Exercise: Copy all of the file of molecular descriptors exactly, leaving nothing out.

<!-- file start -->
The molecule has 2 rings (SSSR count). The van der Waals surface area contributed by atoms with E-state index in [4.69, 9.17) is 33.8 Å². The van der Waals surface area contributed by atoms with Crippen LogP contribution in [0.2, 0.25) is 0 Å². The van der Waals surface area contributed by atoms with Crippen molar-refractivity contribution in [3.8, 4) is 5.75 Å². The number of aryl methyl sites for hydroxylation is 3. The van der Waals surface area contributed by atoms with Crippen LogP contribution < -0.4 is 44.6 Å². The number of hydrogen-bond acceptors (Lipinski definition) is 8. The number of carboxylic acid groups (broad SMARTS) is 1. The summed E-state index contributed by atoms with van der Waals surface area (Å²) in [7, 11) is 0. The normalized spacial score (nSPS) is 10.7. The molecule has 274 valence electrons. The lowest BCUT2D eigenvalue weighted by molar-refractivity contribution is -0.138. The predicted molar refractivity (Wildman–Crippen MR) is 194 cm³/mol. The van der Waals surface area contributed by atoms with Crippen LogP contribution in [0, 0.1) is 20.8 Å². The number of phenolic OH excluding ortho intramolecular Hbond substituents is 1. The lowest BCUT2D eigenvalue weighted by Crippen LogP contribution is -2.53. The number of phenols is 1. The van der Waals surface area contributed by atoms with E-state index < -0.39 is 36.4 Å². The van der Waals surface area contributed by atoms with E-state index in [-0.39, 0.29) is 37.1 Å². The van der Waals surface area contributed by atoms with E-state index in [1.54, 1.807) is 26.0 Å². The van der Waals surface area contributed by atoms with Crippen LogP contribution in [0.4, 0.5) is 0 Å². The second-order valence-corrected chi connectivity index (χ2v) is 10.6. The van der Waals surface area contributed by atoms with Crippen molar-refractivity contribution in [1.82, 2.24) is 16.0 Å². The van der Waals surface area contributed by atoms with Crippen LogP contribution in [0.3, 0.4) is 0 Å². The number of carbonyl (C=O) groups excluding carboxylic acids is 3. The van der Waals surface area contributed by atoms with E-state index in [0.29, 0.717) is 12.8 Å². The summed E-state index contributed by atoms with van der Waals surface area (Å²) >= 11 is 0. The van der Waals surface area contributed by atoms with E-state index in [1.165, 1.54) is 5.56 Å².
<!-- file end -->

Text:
The molecule has 2 rings (SSSR count). The van der Waals surface area contributed by atoms with E-state index in [4.69, 9.17) is 33.8 Å². The van der Waals surface area contributed by atoms with Crippen LogP contribution in [0.2, 0.25) is 0 Å². The van der Waals surface area contributed by atoms with Crippen molar-refractivity contribution in [3.8, 4) is 5.75 Å². The number of aryl methyl sites for hydroxylation is 3. The van der Waals surface area contributed by atoms with Crippen LogP contribution < -0.4 is 44.6 Å². The number of hydrogen-bond acceptors (Lipinski definition) is 8. The number of carboxylic acid groups (broad SMARTS) is 1. The summed E-state index contributed by atoms with van der Waals surface area (Å²) in [7, 11) is 0. The normalized spacial score (nSPS) is 10.7. The molecule has 274 valence electrons. The lowest BCUT2D eigenvalue weighted by molar-refractivity contribution is -0.138. The predicted molar refractivity (Wildman–Crippen MR) is 194 cm³/mol. The van der Waals surface area contributed by atoms with Crippen LogP contribution in [0, 0.1) is 20.8 Å². The number of phenolic OH excluding ortho intramolecular Hbond substituents is 1. The lowest BCUT2D eigenvalue weighted by Crippen LogP contribution is -2.53. The number of phenols is 1. The van der Waals surface area contributed by atoms with E-state index < -0.39 is 36.4 Å². The van der Waals surface area contributed by atoms with E-state index in [-0.39, 0.29) is 37.1 Å². The van der Waals surface area contributed by atoms with E-state index in [1.54, 1.807) is 26.0 Å². The van der Waals surface area contributed by atoms with Crippen LogP contribution in [0.4, 0.5) is 0 Å². The second-order valence-corrected chi connectivity index (χ2v) is 10.6. The van der Waals surface area contributed by atoms with Crippen molar-refractivity contribution in [1.82, 2.24) is 16.0 Å². The van der Waals surface area contributed by atoms with Crippen LogP contribution in [0.3, 0.4) is 0 Å². The number of carbonyl (C=O) groups excluding carboxylic acids is 3. The van der Waals surface area contributed by atoms with E-state index in [0.29, 0.717) is 12.8 Å². The summed E-state index contributed by atoms with van der Waals surface area (Å²) >= 11 is 0. The van der Waals surface area contributed by atoms with E-state index in [1.165, 1.54) is 5.56 Å².